How Much Disability Insurance Do I Need?
The first step in determining your disability insurance needs is to run through your regular expenses and financial habits. Ask yourself, “If I stopped getting a paycheck tomorrow, what do I absolutely need to keep the lights on?” Dostal says.
Consider your costs for mortgage payments, food, utilities and basic savings goals such as the kids’ college fund. Does your spouse work, and would he or she be able to pick up the slack if you couldn’t contribute financially? Once you’ve determined your cost of living, review your employer insurance to determine whether it covers enough.
If you don’t have enough coverage, Straub says, you have three options. You can take the risk and hope you never get sick, injured or become unable to work. You can self-insure, which means setting aside enough in savings that you’d stay afloat, even without a paycheck. Or you can transfer the risk to an insurance company.
What Is Social Security Disability Insurance?
In general, the most restrictive definition of disability is the one for Social Security disability insurance, which all working Americans are eligible for if their condition qualifies. To receive SSDI, you must suffer from a mental or physical disability that prevents you from engaging in work for at least 12 months and meet a host of other qualifying criteria. It’s a high bar to reach for many people.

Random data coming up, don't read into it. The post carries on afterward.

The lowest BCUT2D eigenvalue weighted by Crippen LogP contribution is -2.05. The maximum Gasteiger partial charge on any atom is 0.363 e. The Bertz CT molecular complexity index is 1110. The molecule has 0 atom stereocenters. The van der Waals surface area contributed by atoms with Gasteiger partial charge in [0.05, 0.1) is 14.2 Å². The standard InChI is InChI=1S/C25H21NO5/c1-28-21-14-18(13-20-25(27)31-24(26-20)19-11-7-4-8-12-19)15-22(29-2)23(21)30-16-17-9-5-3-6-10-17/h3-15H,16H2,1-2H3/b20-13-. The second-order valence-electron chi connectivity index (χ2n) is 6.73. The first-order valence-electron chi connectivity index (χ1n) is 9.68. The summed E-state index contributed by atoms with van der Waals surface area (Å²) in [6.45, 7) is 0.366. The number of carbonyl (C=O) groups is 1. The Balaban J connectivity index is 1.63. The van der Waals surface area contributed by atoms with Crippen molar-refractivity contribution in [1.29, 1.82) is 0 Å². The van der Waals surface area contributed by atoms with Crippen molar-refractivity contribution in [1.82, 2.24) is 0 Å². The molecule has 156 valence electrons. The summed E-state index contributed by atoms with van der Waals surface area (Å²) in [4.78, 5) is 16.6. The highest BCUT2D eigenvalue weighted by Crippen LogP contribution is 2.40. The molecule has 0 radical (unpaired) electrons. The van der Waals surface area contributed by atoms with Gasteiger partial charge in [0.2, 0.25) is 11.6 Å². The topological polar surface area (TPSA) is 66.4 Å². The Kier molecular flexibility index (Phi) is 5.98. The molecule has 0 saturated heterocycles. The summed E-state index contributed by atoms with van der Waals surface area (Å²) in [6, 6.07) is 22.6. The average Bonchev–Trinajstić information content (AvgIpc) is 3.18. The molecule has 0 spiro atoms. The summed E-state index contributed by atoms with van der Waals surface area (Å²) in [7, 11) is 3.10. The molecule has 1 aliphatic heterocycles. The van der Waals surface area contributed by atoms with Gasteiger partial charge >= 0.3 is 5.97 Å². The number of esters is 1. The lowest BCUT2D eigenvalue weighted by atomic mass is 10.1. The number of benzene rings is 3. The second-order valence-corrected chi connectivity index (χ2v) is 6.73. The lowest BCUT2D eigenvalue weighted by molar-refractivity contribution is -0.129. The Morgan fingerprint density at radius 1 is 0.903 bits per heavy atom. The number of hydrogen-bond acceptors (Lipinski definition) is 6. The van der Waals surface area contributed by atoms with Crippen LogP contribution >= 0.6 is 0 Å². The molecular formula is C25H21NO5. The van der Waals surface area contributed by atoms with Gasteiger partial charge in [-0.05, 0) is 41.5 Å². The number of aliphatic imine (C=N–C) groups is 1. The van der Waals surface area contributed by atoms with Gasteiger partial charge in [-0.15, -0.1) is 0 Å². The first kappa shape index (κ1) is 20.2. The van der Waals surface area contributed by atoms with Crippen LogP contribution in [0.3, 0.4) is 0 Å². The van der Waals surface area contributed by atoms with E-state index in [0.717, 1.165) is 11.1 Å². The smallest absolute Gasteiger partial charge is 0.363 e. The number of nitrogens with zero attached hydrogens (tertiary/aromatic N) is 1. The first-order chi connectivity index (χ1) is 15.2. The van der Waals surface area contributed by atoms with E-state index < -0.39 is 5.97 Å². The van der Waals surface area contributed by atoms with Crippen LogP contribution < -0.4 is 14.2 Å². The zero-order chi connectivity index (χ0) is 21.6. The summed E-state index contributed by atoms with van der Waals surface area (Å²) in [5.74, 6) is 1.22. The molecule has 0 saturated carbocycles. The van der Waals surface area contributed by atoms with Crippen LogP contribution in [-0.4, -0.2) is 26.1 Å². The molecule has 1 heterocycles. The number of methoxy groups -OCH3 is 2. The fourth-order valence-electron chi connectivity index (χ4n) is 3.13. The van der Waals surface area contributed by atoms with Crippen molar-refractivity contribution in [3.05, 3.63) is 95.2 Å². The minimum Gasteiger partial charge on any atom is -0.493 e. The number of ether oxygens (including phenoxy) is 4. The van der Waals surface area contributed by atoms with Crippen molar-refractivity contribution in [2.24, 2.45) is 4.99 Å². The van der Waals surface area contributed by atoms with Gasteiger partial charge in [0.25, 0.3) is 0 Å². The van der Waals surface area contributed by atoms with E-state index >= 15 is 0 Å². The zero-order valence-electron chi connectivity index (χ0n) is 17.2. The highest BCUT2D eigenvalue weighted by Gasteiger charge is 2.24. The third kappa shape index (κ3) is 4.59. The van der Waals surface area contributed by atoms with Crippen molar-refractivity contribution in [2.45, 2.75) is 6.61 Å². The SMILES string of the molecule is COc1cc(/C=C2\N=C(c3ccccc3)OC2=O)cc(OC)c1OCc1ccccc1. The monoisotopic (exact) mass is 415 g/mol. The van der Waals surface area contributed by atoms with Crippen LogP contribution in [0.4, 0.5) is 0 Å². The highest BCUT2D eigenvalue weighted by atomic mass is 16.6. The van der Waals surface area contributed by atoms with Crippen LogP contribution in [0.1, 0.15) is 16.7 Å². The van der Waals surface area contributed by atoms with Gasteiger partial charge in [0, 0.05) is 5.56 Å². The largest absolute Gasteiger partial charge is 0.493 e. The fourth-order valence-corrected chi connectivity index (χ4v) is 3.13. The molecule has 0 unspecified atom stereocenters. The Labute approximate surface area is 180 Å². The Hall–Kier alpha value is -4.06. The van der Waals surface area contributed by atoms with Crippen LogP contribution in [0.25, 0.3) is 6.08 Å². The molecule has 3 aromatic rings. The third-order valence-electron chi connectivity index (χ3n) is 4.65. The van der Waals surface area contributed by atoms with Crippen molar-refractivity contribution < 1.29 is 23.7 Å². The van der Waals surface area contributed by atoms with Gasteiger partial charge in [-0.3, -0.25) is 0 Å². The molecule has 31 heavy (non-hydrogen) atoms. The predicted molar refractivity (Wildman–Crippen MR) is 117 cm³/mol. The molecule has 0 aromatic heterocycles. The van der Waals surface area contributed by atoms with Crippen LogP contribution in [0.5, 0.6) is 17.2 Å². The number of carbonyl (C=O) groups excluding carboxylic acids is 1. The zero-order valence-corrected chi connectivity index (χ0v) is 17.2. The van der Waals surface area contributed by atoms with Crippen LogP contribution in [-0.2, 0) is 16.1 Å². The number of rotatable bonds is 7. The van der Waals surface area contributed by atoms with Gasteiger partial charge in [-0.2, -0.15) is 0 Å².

What will it Cost to get a Disability Insurance?
The cost for disability insurance varies, depending on whether it’s subsidized by your employer, the definition of disability, the elimination period, your age and health and other factors. Workers who seek disability insurance on the private market will have to pass the insurer’s underwriting requirements, which may consider health history, age, riskiness of occupation, hobbies and other factors.
If you’re looking at the basic elements that define your premiums, Straub recommends considering these five factors:
Occupation: The riskier your occupation, the more expensive your plan will be. Unfortunately, this is not an easy factor to adjust.
Age: The older you are, the more you will pay. Again, this is not adjustable, and don’t try lying.
The waiting period: The longer you wait before collecting your disability insurance, the cheaper the plan will be. If you can stretch this out and cover the waiting period. with a robust emergency fund, it’s worth tweaking for lower premiums.
The actual dollar amount you would receive: The more you’d collect each month if disabled, the more you’ll pay in premiums.
The duration of your insurance coverage: The longer the plan, the more you pay Disability insurance plans can cover you up to retirement age.
To summarize, we have seen that anybody even without disabilities can get a disability insurance. Therefore, to answer the question, “should I get a disability insurance even without disabilities, well that depends on your own personal opinion, you have to first consider the price, if it’s something you can afford then you have to consider how important it may be to you that you get one.